A chief executive of a small, growing business once said that the only thing that kept him awake at night was difficult conversations with his employees.

He could hold tough commercial negotiations with clients. He could figure out how to service a huge new client contract with a tiny team. He could persuade the bank to extend his credit line. That was all in a day’s work.

But at night, this charismatic, clever business leader lay awake, worrying about how to tell the warehouse manager that his management style was upsetting people. How could he persuade the frail, 70-year-old security guard that it was time to hang up his hat, without being accused of age discrimination? How could he get to the bottom of who had stolen money from the petty cash tin, without wrongly accusing anyone? Could he say no to the retail manager who wanted to work part- time when she came back from maternity leave? He rehearsed the conversations endlessly in his mind at night, but never actually had time during the day to deal with them.

There was an article in the news about a ‘raid’ by the UK Border Agency on a small, agricultural business in Cambridgeshire, to see if they were employing any illegal workers. The fine for breach of the rules is £10,000. This same chief executive couldn’t believe that the organic farming business had been so slack to incur a fine for not checking employees’ right to work in the UK. He thought, “No small business can afford a hit of £10,000 on the bottom line for an administrative oversight.”

What he didn’t stop to calculate was the intangible cost of high staff turnover in his warehouse, the health and safety risk of employing an ageing guard on the night shift, and the possibility that one theft could be a symptom of a much more serious gap in his financial controls.

Growing a small–to medium-sized business requires a wide range of skills and knowledge. Business owners are often ‘generalists’ – good at lots of things but not experts in many. In the early days, they must constantly balance the need for expertise, with the cost of paying someone else to do the work.

Sometimes it’s obvious when to wheel in the expert. A new state of the art website requires specialist design skills and someone who knows about search engine optimisation. A business plan to satisfy a venture capital investor needs sound financial modelling skills and knowledge of the vocabulary of ROI and debt-to-equity ratios. The business owner will weigh up the cost and pay the expert to do it. There is no stigma to admitting you’re not a website designer or financier.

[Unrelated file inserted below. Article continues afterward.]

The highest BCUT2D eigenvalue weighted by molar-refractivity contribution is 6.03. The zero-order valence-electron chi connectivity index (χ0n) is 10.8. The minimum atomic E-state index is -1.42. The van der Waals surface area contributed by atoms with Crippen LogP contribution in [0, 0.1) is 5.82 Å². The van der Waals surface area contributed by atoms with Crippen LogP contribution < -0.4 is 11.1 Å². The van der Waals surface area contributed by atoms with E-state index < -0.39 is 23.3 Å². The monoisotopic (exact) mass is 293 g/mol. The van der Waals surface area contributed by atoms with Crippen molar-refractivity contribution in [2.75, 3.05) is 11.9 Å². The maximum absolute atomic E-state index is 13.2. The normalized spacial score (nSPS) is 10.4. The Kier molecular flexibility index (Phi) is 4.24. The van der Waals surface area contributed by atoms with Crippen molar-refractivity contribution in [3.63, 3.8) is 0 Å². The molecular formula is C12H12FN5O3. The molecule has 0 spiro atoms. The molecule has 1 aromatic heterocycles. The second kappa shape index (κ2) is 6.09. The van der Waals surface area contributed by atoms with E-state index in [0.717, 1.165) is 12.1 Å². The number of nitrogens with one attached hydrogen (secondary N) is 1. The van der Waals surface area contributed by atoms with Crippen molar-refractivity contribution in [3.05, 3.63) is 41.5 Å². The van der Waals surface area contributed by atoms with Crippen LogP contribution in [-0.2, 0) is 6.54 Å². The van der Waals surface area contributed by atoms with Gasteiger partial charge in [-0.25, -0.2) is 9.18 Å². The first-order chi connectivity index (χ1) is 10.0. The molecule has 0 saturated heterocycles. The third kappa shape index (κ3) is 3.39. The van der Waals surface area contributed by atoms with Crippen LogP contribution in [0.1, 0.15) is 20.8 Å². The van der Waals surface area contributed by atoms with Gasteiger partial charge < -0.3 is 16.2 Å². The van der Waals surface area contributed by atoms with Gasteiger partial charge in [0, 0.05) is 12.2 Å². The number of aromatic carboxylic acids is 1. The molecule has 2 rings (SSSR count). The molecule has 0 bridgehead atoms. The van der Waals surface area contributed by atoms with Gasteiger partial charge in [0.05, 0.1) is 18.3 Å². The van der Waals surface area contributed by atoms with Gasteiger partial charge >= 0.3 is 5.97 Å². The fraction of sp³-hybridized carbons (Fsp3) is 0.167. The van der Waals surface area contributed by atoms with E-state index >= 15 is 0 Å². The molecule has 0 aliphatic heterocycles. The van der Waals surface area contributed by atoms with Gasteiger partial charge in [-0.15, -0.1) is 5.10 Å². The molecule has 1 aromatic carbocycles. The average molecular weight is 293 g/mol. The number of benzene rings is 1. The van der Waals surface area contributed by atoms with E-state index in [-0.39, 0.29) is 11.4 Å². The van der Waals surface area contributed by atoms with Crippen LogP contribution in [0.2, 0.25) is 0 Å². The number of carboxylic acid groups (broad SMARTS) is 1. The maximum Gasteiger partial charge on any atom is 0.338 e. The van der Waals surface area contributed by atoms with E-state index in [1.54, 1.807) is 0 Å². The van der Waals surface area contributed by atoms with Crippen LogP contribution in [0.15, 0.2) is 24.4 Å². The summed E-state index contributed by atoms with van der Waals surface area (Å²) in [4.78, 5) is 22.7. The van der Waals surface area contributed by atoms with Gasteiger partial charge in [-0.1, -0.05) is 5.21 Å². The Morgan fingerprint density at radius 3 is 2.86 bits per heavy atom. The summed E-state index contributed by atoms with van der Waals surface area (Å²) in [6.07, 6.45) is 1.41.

But somehow, we all think we are experts in people and asking an expert for advice is admitting failure. It’s possibly tied into the idea that ‘our people are our greatest asset’ – the line that is so often trotted out at team events and used in recruitment adverts and sales pitches to new clients. No matter what the business, that statement is true – people are the greatest assets. Especially in the early days, the passion of those pioneers, and their flexibility to do whatever it takes, will be the making of the business.

Once the organisation grows to a size where the owner has to ‘let go’ a bit, the best businesses put in place systems and structures to keep people talking, keep them excited about the mission, and recognise their contributions. It doesn’t happen by accident. It needs planning, time and effort, and honest conversations with employees. By now, the business owner is focussing on keeping the customers happy and finding new ones. There is less time for employees, just when they need it most. That’s when the little problems and irritations start to fester, undermining morale and impacting client service. Left unattended, they will blossom into full blown ‘people issues’ and start keeping the business owner awake at night.

The secret is to recognise when a people expert should be wheeled in. There are lots of HR practitioners who know the law, and how to apply it. When an employee starts drinking on the job and compromising the company’s reputation, there are lots of HR providers who can tell the business owner what the statutory disciplinary process is, so they can fire the employee without risk of being taken to Employment Tribunal. Whatever the problem, there is a HR expert who can fix it. They are easy to find, at the click of a mouse.

But why wait until there is a problem to bring in the expert? It’s ok to pay an expert to optimise the website to attract new business. It’s ok to pay an expert to draw up a compelling business plan to attract investment.

Is it time to think about paying an expert for advice about keeping your employees happy, engaged and productive? Is it time for some advice about finding the right people to grow the business for the future? Or are your people not really your greatest asset after all?

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